Today was so much better than yesterday, we all felt good and just rattled off the miles! We guessed Brian must be feeling pretty tired now after 450 miles in 4 days, but again no complaints and everytime we asked him if the pace was ok, the answer was “good”! We stayed at a great hotel right on the water and had a couple of beers that night and a great dinner, knowing that we had broken the back of the ride and everyone was in good spirits! We also knicknamed Brian “Stonewall” like the original he doesn’t break!

Day 5 Smithfield Station to Virginia Beach – 60 Miles

The home stretch! Today we had the full team with Brian’s friends coming down from New Jersey to join him on the last day. These guys have all been involved in organising the event and had ridden with Brian on the first day, so it was great that they were there to see him hit the finish! There were rainclouds as we prepared to leave and the inevitable headwind coming in off the Chesapeake Bay, but we all knew that Brian was going to make it now, actually I think we knew that all along!

There was a great atmosphere on the last day, we were all happy and relaxed and as strange as it may sound, I was almost sorry it was over. Tired and glad to see the finish yes, but it really had been an inspirational few days and I didn’t want it to end. I would happily ride myself into the ground for this guy again and in fact have already signed on for the 2011 event!

Both Paul and I finished this ride with huge respect for what Brian had accomplished and we were proud to have played a small part in what he has done. He and his brother George are a credit to their late mother Lois and father George and this event is a great way to honor their mum. Thanks again to everyone who made this happen and run so smoothly!

So far Bike 4ALS has raised $15,000 (50% more than the original target) and if you are as  inspired by Brian as we all are please go to the Bike 4 ALS Website and make a donation NOW!

There are also a lot more pictures from the ride on the Bike 4ALS Facebook along with messages of support. For the record the total ride was over 500 miles not 400, but you have probably realised by now Brian is not the type of individual who is held back by limits!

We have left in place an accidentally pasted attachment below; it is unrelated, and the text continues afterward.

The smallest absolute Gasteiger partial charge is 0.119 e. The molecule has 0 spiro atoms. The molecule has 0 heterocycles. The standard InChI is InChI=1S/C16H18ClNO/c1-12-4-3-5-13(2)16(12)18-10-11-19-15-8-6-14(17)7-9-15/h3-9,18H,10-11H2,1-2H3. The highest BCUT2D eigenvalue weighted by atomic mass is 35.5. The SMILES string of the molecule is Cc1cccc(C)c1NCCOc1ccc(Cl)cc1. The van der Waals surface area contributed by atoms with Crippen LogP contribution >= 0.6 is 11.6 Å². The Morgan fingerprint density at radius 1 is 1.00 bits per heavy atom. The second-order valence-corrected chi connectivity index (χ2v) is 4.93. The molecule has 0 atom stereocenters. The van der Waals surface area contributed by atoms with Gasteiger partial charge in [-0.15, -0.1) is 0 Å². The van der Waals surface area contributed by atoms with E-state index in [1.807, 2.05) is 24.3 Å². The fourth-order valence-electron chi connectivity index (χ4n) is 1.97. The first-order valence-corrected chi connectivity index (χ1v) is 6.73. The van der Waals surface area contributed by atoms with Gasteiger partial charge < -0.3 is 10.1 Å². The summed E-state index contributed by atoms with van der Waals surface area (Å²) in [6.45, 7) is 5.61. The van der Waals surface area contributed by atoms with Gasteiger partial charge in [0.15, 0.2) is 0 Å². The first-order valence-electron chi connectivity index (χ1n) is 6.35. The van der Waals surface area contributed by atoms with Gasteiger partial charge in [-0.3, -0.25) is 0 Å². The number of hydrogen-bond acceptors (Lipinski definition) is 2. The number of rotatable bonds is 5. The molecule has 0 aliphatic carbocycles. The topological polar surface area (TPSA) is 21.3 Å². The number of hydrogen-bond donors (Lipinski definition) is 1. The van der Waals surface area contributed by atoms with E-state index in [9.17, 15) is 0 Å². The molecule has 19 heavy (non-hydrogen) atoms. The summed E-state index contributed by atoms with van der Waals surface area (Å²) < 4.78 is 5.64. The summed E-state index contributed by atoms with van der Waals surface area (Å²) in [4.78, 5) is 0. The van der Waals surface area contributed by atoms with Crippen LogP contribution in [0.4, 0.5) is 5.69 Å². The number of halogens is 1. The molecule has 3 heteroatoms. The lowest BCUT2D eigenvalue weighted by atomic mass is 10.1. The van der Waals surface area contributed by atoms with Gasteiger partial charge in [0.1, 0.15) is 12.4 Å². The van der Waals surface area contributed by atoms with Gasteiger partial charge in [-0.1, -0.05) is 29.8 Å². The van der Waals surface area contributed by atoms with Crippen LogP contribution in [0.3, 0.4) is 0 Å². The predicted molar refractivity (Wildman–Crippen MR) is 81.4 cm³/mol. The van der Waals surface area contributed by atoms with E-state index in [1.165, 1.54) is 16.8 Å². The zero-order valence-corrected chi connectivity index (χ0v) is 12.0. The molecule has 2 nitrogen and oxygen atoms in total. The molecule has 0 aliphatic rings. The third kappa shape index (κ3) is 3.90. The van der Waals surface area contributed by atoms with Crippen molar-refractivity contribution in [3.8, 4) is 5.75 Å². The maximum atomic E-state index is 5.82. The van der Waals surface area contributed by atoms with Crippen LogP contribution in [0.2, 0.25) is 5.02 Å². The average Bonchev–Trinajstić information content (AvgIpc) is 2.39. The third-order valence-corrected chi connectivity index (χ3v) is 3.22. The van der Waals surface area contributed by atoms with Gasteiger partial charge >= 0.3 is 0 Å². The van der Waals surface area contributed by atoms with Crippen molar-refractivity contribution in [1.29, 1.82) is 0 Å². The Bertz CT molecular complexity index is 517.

There is something very satisfying about running a marathon and if you are thinking of doing one, a big city marathon definitely adds to the experience and they don’t get any bigger than the New York City Marathon! Having some loud and enthusiastic support really helps over those last few miles as your legs start to feel the distance and New Yorkers are always vocal!

Getting into these big marathons is tough they are always oversubscribed and a lot of disappointed runners will have had their entries declined – you may be one of them! It’s frustrating, you start your training and get all psyched up to run, only to get denied a start for your big goal!

There is still hope though! Team Continuum or “Team Can”, has been helping cancer patients and their families since 2003. As well as helping cancer patients they are also helping runners who missed out on entries for New York – “Team Can” still have guaranteed entries available! The only condition is that your raise $2,950 for their charity.

Although the marathon isn’t until November, you need to move quickly and register with Team Continuum for an entry by SEPTEMBER 1ST (use the link below).

Team Continuum go well beyond just providing an entry, they will also help you with detailed training programs for all levels provided by Coach John Hirsch (an experienced marathon runner and triathlete).

They also meet for team runs twice a week in New York on Wednesdays at 6.30pm and Saturday at 8.00am. Both runs start from the Columbus Circle entrance to Central Park. Again all levels are catered for; just email “Coach John” in advance, before your first run to let him know you are coming.

So if you’ve ever thought about running a marathon this is your opportunity! Race day is November 7, so you still have time to train and by joining Team Continuum you can tap into top level coaching to prepare yourself for the big day!

Team Continuum also provides race day gear, a physical therapist, and even a private pre-race pasta party! What else do you need? All you have to do is give your energy and commitment! The feeling of accomplishment when you reach the finish line in a marathon is worth all the effort especially knowing you are running on behalf of a great cause. Also check out Team Continuum’s Facebook page for a lot of other useful information, this is a great resource for all runners!

Like a marathon itself you need to take the first step! So register for the race today, join the program and start fundraising! Don’t forget that although the marathon is not until November the DEADLINE TO REGISTER IS SEPTEMBER 1ST


I wanted to share my thoughts with you on the RealRyder Stationary bike which I tried for the first time this winter.